Constantine - Season PilotNBC has joined the comic book adaptation race on TV with its new show Constantine. Let me preface this review by saying I have not read the Constantine comics or seen the movie, so I didn’t incorporate any external knowledge about the source material into my viewing experience.

Unlike the other comic book offerings that are airing, Constantine isn’t a super hero in the classic sense. Instead he’s a demon hunter and self-proclaimed (and self-deprecating) master of the dark arts. And he just happens to be damned to hell for events that happened before the series started. (Events that will almost certainly be revisited. More on that later). A lot of the action of the show features the supernatural, including a lot of classic possession shots: contorted and spasming limbs, eyes that are glazed over completely black or white, and creepy facial expressions. The show was spooky, but didn’t use any gratuitous gore to achieve this.

While the supernatural demons/possession angle is something that has been explored a lot, Constantine has the potential to offer a fun new take on it. The biggest problem with the show’s mythology is that Constantine himself is a demon expert, but the audience is not. Add on top of that that Constantine is stoic, and when he does talk, a lot of his lines are snark, it separates the audience from the story. The obvious solution was Liv (Lucy Griffiths), the daughter of one of Constantine’s dead colleagues who he spent the pilot episode protecting. Liv was clearly an audience stand in, she herself having no knowledge of the supernatural. While characters serving as audience surrogates is a very common tool in television, I would argue it’s an important one, when introducing a new world, and especially a new world with its own mythology. It’s done a lot, but there’s a reason for that.

Liv was a little underdeveloped, but there were signs she could expand into a well-rounded character of her own right. Sadly, Liv was cut after this first episode, so we’ll never know where her character was going. This presents the show with the challenge of helping the audience understand the universe. There is a character ‘Zed’ who will replace Liv as the lead, who (according to Google) is from the comics, but I don’t know enough (or anything) about the comic book character to speculate how well she’ll fit in.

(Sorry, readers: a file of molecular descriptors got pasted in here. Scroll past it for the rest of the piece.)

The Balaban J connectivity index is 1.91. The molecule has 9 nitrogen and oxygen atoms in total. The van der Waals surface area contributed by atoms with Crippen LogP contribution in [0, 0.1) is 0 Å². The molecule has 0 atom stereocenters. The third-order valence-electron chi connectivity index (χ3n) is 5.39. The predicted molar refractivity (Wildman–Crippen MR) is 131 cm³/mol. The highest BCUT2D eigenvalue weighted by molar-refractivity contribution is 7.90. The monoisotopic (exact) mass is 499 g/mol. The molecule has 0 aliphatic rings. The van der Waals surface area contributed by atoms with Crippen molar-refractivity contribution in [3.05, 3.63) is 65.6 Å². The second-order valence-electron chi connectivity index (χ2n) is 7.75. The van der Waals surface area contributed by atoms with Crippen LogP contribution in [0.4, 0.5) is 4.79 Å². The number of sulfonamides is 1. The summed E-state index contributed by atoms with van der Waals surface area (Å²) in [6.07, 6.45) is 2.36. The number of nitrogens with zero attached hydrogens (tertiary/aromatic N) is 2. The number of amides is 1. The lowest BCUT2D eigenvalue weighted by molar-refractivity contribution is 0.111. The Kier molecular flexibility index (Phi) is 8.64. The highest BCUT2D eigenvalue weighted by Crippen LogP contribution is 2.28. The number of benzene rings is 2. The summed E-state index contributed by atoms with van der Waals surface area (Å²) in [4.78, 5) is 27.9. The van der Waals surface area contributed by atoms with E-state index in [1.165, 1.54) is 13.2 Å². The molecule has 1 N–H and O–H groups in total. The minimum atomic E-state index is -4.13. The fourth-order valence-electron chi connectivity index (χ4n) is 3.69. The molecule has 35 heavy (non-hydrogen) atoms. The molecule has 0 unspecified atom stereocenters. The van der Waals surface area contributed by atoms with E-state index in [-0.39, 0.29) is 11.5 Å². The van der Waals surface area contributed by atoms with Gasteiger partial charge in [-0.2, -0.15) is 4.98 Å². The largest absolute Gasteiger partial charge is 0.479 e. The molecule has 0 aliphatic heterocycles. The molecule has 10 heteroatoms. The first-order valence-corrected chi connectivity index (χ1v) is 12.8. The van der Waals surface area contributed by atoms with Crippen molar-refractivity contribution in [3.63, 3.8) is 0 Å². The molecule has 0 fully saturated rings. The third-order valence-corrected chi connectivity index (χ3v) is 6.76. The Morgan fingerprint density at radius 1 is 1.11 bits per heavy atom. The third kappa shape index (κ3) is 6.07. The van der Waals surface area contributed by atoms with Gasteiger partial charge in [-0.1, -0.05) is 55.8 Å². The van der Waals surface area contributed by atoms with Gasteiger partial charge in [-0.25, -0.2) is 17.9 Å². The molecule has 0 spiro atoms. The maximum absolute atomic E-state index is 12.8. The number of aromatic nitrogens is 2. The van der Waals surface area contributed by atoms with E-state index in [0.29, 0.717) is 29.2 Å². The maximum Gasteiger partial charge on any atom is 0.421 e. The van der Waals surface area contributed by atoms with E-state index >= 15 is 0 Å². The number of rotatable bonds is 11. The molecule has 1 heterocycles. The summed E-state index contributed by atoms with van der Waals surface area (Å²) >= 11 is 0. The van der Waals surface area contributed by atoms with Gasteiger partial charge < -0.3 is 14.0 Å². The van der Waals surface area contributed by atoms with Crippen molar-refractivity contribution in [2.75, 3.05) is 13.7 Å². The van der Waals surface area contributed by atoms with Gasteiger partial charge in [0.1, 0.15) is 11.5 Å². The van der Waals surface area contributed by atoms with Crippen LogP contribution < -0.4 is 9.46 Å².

I hope that whatever her role, she’ll be able to bring Constantine out of his shell more. While he has good reason to be wallowing and angsting (he caused a young girl to be damned to hell, he’s going to be damned to hell, his friend just died), Constantine spends a lot of time stewing in his own misery. Sure he has allies, and one friend (who is even more taciturn than he is), but he’s a bit of a loner by nature. He actually actively tries to shut out other people. That could be interesting in comic book form, but for a TV show, it makes him a very distant protagonist. Constantine could be someone you could root for, but they need to expand his character beyond ‘tortured loner with penchant for alcohol and one snark’. This type of male protagonist has been done before, and many times, it’s the supporting cast that is often responsible for drawing out other aspects to their character to make them three-dimensional. Matt Ryan has the whole ‘stoic, I’m covering up my pain with dark humor’ type down. It’s just not clear if the supporting character will help make Constantine more accessible to the audience.

In this case, it’s a ‘wait and see’ situation, because a lot of the pilot was spent on the relationship between Constantine and a character who is no longer on the show, so the other characters didn’t get a whole lot of time to build a rapport with Constantine. The pilot was entertaining, but not especially gripping. But the creators wanted to take the show in a different direction (hence cutting Liv), so this first episode probably isn’t a fair representation of the future of the show. The show has a lot of potential to strengthen its strong foundation. Personally, I think it deserves an episode or two more to find its footing. It could be worth the wait.